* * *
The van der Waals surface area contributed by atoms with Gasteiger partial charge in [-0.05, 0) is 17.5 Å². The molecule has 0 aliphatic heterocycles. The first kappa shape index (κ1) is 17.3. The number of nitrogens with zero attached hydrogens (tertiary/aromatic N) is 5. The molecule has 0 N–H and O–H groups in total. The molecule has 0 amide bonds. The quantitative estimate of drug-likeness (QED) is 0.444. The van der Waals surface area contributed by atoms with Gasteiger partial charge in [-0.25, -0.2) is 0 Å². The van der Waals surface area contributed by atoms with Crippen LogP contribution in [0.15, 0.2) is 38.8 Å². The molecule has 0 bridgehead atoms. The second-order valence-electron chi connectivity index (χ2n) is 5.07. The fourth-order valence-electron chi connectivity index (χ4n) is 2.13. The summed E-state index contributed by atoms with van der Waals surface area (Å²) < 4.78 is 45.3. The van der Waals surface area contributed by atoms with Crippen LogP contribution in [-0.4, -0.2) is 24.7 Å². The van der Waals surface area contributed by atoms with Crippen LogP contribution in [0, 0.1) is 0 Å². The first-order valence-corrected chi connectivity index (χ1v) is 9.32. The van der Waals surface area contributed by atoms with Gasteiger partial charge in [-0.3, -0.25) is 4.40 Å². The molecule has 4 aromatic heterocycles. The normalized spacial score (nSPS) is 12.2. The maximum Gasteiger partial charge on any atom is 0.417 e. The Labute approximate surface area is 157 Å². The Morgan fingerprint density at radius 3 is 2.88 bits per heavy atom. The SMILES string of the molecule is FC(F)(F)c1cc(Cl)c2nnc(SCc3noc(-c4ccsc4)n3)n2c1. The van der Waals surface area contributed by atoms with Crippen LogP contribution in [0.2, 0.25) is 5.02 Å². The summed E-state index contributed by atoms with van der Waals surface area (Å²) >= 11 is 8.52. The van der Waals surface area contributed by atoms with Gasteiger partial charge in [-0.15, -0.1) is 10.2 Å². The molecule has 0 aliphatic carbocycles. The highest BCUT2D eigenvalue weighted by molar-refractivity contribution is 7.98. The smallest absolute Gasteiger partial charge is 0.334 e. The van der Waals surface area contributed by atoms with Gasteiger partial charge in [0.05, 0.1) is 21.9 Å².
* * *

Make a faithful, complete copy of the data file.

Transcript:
The van der Waals surface area contributed by atoms with Gasteiger partial charge in [-0.05, 0) is 17.5 Å². The molecule has 0 aliphatic heterocycles. The first kappa shape index (κ1) is 17.3. The number of nitrogens with zero attached hydrogens (tertiary/aromatic N) is 5. The molecule has 0 N–H and O–H groups in total. The molecule has 0 amide bonds. The quantitative estimate of drug-likeness (QED) is 0.444. The van der Waals surface area contributed by atoms with Gasteiger partial charge in [-0.25, -0.2) is 0 Å². The van der Waals surface area contributed by atoms with Crippen LogP contribution in [0.15, 0.2) is 38.8 Å². The molecule has 0 bridgehead atoms. The second-order valence-electron chi connectivity index (χ2n) is 5.07. The fourth-order valence-electron chi connectivity index (χ4n) is 2.13. The summed E-state index contributed by atoms with van der Waals surface area (Å²) < 4.78 is 45.3. The van der Waals surface area contributed by atoms with Crippen LogP contribution in [-0.4, -0.2) is 24.7 Å². The van der Waals surface area contributed by atoms with Crippen LogP contribution in [0, 0.1) is 0 Å². The first-order valence-corrected chi connectivity index (χ1v) is 9.32. The van der Waals surface area contributed by atoms with Gasteiger partial charge in [-0.3, -0.25) is 4.40 Å². The molecule has 4 aromatic heterocycles. The normalized spacial score (nSPS) is 12.2. The maximum Gasteiger partial charge on any atom is 0.417 e. The Labute approximate surface area is 157 Å². The Morgan fingerprint density at radius 3 is 2.88 bits per heavy atom. The SMILES string of the molecule is FC(F)(F)c1cc(Cl)c2nnc(SCc3noc(-c4ccsc4)n3)n2c1. The van der Waals surface area contributed by atoms with Crippen LogP contribution in [0.2, 0.25) is 5.02 Å². The summed E-state index contributed by atoms with van der Waals surface area (Å²) >= 11 is 8.52. The van der Waals surface area contributed by atoms with Gasteiger partial charge in [-0.15, -0.1) is 10.2 Å². The molecule has 0 aliphatic carbocycles. The highest BCUT2D eigenvalue weighted by molar-refractivity contribution is 7.98. The smallest absolute Gasteiger partial charge is 0.334 e. The van der Waals surface area contributed by atoms with Gasteiger partial charge in [0.05, 0.1) is 21.9 Å².